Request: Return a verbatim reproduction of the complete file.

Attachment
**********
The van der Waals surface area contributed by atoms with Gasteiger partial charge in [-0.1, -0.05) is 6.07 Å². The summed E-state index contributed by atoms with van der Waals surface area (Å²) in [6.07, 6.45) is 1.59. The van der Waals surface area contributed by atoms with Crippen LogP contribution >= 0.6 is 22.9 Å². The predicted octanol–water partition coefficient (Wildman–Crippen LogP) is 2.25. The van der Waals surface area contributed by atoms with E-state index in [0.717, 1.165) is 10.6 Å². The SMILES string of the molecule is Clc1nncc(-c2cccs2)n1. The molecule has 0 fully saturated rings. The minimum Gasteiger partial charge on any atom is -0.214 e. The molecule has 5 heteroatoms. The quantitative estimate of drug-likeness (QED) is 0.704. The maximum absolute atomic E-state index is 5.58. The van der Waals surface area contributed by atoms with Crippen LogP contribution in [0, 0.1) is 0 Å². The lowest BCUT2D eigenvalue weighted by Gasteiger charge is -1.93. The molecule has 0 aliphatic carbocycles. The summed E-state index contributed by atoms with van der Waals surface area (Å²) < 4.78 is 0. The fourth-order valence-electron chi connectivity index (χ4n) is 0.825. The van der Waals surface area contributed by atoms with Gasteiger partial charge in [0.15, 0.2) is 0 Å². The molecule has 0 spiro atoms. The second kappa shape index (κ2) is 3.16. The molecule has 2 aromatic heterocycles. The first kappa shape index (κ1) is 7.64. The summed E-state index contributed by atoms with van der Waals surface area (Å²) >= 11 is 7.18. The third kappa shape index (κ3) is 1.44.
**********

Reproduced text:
The van der Waals surface area contributed by atoms with Gasteiger partial charge in [-0.1, -0.05) is 6.07 Å². The summed E-state index contributed by atoms with van der Waals surface area (Å²) in [6.07, 6.45) is 1.59. The van der Waals surface area contributed by atoms with Crippen LogP contribution >= 0.6 is 22.9 Å². The predicted octanol–water partition coefficient (Wildman–Crippen LogP) is 2.25. The van der Waals surface area contributed by atoms with E-state index in [0.717, 1.165) is 10.6 Å². The SMILES string of the molecule is Clc1nncc(-c2cccs2)n1. The molecule has 0 fully saturated rings. The minimum Gasteiger partial charge on any atom is -0.214 e. The molecule has 5 heteroatoms. The quantitative estimate of drug-likeness (QED) is 0.704. The maximum absolute atomic E-state index is 5.58. The van der Waals surface area contributed by atoms with Crippen LogP contribution in [0, 0.1) is 0 Å². The lowest BCUT2D eigenvalue weighted by Gasteiger charge is -1.93. The molecule has 0 aliphatic carbocycles. The summed E-state index contributed by atoms with van der Waals surface area (Å²) < 4.78 is 0. The fourth-order valence-electron chi connectivity index (χ4n) is 0.825. The van der Waals surface area contributed by atoms with Gasteiger partial charge in [0.15, 0.2) is 0 Å². The molecule has 0 spiro atoms. The second kappa shape index (κ2) is 3.16. The molecule has 2 aromatic heterocycles. The first kappa shape index (κ1) is 7.64. The summed E-state index contributed by atoms with van der Waals surface area (Å²) >= 11 is 7.18. The third kappa shape index (κ3) is 1.44.